Two reportedly killed in assault on Ukrainian military base in Simferopol

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March 18, 2014, 9:34 p.m. | Ukraine — by Christopher J. Miller

Russian troops mill about near a Ukrainian military base in Simferopol on March 18.
© Anastasia Vlasova

Christopher J. Miller

Christopher J. Miller is an American editor at the Kyiv Post. He is also a regular contributor to Mashable, and has written for GlobalPost, The Times, The Telegraph, The Independent and others. A former U.S. Peace Corps volunteer (Artemivsk, Donetsk Oblast, 2010-2012), he can be reached at

Blood was spilt on Tuesday as a Ukrainian officer was shot and killed during an assault on a military facility in Simferopol by Russian troops and pro-Russian self-defense units, Ukraine's defense ministry reported.

The death was the first military casualty since Russian troops invaded Crimea on Feb. 27, effectively seizing the entire peninsula.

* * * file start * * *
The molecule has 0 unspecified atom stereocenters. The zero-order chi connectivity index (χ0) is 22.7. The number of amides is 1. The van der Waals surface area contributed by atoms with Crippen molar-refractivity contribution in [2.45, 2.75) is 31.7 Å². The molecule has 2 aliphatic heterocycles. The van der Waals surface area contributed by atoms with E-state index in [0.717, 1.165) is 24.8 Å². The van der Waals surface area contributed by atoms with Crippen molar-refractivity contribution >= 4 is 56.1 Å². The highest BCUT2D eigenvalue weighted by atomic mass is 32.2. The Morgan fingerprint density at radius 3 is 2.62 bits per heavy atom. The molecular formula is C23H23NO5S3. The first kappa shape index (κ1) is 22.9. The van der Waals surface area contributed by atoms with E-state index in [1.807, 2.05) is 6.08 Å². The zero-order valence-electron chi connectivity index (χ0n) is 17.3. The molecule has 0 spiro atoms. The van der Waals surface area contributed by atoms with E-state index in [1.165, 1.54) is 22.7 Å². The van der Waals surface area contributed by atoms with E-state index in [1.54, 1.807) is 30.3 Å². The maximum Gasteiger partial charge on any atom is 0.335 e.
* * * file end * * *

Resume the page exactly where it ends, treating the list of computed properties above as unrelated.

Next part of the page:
"The serviceman has been killed during an assault by Russian military on the photogrammetric information center of the Ukrainian Armed Forces in Simferopol," Vladyslav Selezniov, head of communications for Ukraine's defense ministry in Crimea, wrote on his Facebook page. Interfax and Reuters also reported and verified the incident.

One self-defense fighter was also killed and at least two people injured as a result of the shooting near Kubanska Street in Simferopol, according to the newly created Crimean news agency Kriminform, citing a source within the Crimean Interior Ministry. 

"The shooting was carried out from the same spot in two directions: against the self-defense fighters who were checking a warning about the presence of armed people in an uncompleted building, and in the direction of Ukrainian military base located nearby," the source said, according to Interfax.

The incident comes on the heels of Russian President Vladimir Putin signing a treaty in Moscow today to annex Crimea.

Interim Ukrainian Prime Minister Arseniy Yatseniuk said as the shootings were reported that the conflict was now entering a new phase.

“Now the conflict is essentially moving from a political phase to a military phase thanks to the Russian soldiers,” Yatsenyuk added.

Russia now considers Crimea to be part of Russia, according to a Kremlin statement. Steps still must be taken to formally annex the peninsula, including Russia's parliament ratifying the agreement signed by Putin and Crimean leaders on March 18.

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